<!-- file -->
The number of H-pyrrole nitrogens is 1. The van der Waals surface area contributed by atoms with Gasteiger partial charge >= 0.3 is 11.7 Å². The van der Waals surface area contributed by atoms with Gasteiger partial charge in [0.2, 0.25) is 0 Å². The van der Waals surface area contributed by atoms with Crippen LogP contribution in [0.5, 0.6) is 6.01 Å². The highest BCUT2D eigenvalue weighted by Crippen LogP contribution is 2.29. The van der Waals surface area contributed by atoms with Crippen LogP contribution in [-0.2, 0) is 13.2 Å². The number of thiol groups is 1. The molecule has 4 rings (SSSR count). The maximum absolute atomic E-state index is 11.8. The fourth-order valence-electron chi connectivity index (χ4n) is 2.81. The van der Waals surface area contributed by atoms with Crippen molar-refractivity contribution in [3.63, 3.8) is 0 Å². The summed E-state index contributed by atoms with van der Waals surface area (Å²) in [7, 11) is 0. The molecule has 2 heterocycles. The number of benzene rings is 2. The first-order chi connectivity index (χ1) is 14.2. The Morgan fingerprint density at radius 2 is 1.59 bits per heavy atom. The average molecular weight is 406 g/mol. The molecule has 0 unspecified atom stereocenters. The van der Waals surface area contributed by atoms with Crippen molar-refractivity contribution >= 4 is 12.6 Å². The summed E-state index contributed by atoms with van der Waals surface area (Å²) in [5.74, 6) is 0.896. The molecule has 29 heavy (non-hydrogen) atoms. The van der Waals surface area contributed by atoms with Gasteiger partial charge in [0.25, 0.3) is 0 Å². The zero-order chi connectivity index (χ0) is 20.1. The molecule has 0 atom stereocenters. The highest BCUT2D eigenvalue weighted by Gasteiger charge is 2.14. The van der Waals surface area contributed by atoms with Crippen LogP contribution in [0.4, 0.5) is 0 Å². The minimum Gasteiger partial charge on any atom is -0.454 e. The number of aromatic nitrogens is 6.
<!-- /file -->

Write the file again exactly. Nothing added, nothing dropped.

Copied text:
The number of H-pyrrole nitrogens is 1. The van der Waals surface area contributed by atoms with Gasteiger partial charge >= 0.3 is 11.7 Å². The van der Waals surface area contributed by atoms with Gasteiger partial charge in [0.2, 0.25) is 0 Å². The van der Waals surface area contributed by atoms with Crippen LogP contribution in [0.5, 0.6) is 6.01 Å². The highest BCUT2D eigenvalue weighted by Crippen LogP contribution is 2.29. The van der Waals surface area contributed by atoms with Crippen LogP contribution in [-0.2, 0) is 13.2 Å². The number of thiol groups is 1. The molecule has 4 rings (SSSR count). The maximum absolute atomic E-state index is 11.8. The fourth-order valence-electron chi connectivity index (χ4n) is 2.81. The van der Waals surface area contributed by atoms with Crippen molar-refractivity contribution in [3.63, 3.8) is 0 Å². The summed E-state index contributed by atoms with van der Waals surface area (Å²) in [7, 11) is 0. The molecule has 2 heterocycles. The number of benzene rings is 2. The first-order chi connectivity index (χ1) is 14.2. The Morgan fingerprint density at radius 2 is 1.59 bits per heavy atom. The average molecular weight is 406 g/mol. The molecule has 0 unspecified atom stereocenters. The van der Waals surface area contributed by atoms with Crippen molar-refractivity contribution >= 4 is 12.6 Å². The summed E-state index contributed by atoms with van der Waals surface area (Å²) in [5.74, 6) is 0.896. The molecule has 29 heavy (non-hydrogen) atoms. The van der Waals surface area contributed by atoms with Gasteiger partial charge in [0.25, 0.3) is 0 Å². The zero-order chi connectivity index (χ0) is 20.1. The molecule has 0 atom stereocenters. The highest BCUT2D eigenvalue weighted by Gasteiger charge is 2.14. The van der Waals surface area contributed by atoms with Crippen LogP contribution in [0.4, 0.5) is 0 Å². The minimum Gasteiger partial charge on any atom is -0.454 e. The number of aromatic nitrogens is 6.